Zynga, Inc., the maker of the popular FarmVille and CityVille games played by bored teenagers on Facebook, has announced it intends to sell its shares publicly for the first time, with prices that would put its value at roughly $15 billion. It hopes to raise about $1 billion in the IPO. It had its first profitable year last year, making about $90 million.
Its future is heavily tied to the continuing popularity of Facebook, and of course, to the fickle whims of teenagers whiling away their time on Facebook. There is essentially nothing except faddishness underlying its growth and profitability. (See Bloomberg article for details). Incredibly, it derives most of its revenue from selling virtual goods within the games it offers for free on Facebook, such as a townhouse in CityVille, or a tractor in FarmVille. According to my teenage son, playing FarmVille, etc. is a popular way of wasting time among his circle of friends from upper-middle class families, but he knows of practically no one that actually ever buys anything for their farms or cities.
Zynga is nothing more or less than a moderately sophisticated way to waste time on the internet, that depends upon its revenue from a) Facebook’s popularity and b) its own popularity within Facebook. Companies that derive their revenues from selling actual stuff, like video games, such as Electronic Arts, Inc. ($8 billion) and Activision Blizzard, Inc. ($15 billion) are not considered as valuable as Zynga.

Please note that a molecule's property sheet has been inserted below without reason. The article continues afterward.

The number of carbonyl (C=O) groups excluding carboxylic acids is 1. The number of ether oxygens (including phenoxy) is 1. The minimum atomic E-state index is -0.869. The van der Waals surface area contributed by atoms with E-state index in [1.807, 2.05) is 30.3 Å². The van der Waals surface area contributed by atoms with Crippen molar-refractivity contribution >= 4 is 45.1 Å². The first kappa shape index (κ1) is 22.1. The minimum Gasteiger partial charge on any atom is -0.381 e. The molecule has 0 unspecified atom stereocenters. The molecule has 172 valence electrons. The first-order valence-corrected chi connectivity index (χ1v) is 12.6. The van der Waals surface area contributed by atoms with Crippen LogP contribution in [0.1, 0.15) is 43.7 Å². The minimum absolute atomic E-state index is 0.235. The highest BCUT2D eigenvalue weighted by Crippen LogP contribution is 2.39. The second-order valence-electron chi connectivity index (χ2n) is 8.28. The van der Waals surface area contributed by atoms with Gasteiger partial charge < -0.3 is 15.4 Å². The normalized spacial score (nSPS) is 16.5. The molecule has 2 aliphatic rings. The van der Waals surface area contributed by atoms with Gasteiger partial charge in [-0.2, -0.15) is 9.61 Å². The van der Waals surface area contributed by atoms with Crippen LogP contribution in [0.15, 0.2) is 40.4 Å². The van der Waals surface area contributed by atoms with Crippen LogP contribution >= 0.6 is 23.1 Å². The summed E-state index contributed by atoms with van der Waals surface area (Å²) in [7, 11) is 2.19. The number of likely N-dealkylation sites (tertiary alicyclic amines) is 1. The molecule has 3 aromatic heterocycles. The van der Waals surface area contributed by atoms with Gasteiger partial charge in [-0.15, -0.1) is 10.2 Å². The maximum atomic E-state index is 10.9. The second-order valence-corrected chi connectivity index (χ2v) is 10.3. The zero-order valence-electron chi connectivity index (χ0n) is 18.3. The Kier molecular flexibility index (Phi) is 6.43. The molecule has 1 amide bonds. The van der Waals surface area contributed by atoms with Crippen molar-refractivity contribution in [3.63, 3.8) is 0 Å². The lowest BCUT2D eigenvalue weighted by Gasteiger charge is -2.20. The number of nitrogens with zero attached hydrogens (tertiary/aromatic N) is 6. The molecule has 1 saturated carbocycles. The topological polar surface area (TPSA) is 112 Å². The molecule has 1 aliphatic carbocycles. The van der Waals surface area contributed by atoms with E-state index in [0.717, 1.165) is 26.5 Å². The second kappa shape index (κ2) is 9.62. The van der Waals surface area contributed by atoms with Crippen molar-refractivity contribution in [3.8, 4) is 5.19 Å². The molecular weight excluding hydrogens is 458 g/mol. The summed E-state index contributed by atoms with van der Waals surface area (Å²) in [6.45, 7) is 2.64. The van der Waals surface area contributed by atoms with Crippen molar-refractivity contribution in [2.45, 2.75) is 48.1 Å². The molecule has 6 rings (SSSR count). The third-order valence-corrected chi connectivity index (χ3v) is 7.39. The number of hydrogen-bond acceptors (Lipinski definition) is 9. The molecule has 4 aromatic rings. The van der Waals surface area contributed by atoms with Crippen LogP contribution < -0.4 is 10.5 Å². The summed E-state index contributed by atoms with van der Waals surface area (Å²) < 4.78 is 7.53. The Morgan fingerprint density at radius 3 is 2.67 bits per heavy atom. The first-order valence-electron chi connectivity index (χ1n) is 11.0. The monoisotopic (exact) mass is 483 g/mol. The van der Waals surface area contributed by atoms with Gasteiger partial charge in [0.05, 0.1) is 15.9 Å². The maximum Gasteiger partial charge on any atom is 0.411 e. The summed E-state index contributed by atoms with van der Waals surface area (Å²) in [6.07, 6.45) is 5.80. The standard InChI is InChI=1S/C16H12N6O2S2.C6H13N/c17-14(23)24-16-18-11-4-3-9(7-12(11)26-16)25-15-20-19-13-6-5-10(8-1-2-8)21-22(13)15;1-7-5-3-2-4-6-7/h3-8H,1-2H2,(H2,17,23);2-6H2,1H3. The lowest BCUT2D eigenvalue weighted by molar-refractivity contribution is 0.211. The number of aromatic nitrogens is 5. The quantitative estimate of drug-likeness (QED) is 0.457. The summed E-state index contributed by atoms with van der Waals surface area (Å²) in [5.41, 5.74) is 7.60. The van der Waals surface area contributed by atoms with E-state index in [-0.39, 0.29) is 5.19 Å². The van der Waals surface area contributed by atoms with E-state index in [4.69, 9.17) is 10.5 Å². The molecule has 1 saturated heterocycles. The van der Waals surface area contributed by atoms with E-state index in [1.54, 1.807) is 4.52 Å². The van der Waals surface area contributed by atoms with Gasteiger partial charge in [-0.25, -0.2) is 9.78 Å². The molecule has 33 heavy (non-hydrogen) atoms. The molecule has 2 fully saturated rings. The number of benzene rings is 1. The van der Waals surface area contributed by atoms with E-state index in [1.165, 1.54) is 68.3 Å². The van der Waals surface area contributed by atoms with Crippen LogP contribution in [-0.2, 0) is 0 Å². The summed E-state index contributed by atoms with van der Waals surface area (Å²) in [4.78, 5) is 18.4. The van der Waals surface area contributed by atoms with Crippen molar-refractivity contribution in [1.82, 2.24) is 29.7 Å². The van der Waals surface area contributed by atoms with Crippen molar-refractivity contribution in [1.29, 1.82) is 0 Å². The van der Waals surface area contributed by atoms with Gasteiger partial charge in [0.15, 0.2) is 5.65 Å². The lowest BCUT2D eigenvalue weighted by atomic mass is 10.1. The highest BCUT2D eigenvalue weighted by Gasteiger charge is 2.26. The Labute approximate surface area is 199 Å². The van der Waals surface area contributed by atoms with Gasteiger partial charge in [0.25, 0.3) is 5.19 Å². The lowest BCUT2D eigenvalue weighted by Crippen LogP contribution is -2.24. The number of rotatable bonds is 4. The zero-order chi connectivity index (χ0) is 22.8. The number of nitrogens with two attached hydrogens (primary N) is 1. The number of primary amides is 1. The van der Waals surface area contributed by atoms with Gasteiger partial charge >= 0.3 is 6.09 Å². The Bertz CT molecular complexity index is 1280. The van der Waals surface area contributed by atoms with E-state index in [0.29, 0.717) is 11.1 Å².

If Zynga successfully raises $1 billion, it will be the biggest IPO since Google’s in 2004. To justify the $15 billion valuation raising a billion dollars in its IPO would represent, Zynga will have to grow something like Google did. Thus it appears that Zynga and its social-media brethren–basically time-wasting devices–constitute the vanguard of growth for this economy.
Don’t misunderstand. With technological applications creating efficiencies in every sphere of human endeavor, there is plenty of time to waste. Every big and little thing humans need, from food to shoes to roofs to windows, and most of what they want, can be created and delivered with remarkable ease and efficiency these days; since Malthus was wrong in assuming birth rates would increase with increased wealth to keep people always scraping by, life becomes rather tedious without constant attention diversions. Humans were designed to survive a harsh and unyielding environment; now that the environment has been all but completely subdued, the instincts and abilities Nature provided mankind as survival tools lie mostly unused. FarmVille is better, one supposes, than staring at the ceiling.
Efficiency is both the driver and the Achille’s heel of capitalism. As more and more of goods and services necessary for survival can be produced with the same inputs, more and more must be consumed, until finally, consumption is satiated. When production gets too far ahead of demand, i.e., of consumptive needs, the whole thing grinds to a halt. That was the Great Depression. The trick then is to expand demand, either through opening new markets or creating demand for the consumption of new goods. That was World War Two and its follow-on decades. At some level of efficiency in production, so much wealth is created that a leisure class of two sorts–the fabulously wealthy and the derelict poor or criminal–arises, with even the middle producers enjoying some increased level of leisure. That is roughly where the US economy now is. It is therefore perfectly understandable that the production of all sorts of devices intended to break the oppressive ennui that wealth begets would be the only engine of economic growth remaining.
Zynga, a company that specializes in ennui-dissipating frivolities, becomes a Wall Street darling, at least for a while. Eventually the prescription for dealing with a burgeoning leisure class (9% unemployment) is to turn them into producers, but doing so would require new markets and an expanded consumer base. Is there any doubt that imperialism and capitalism go together like bad teeth and British stoicism?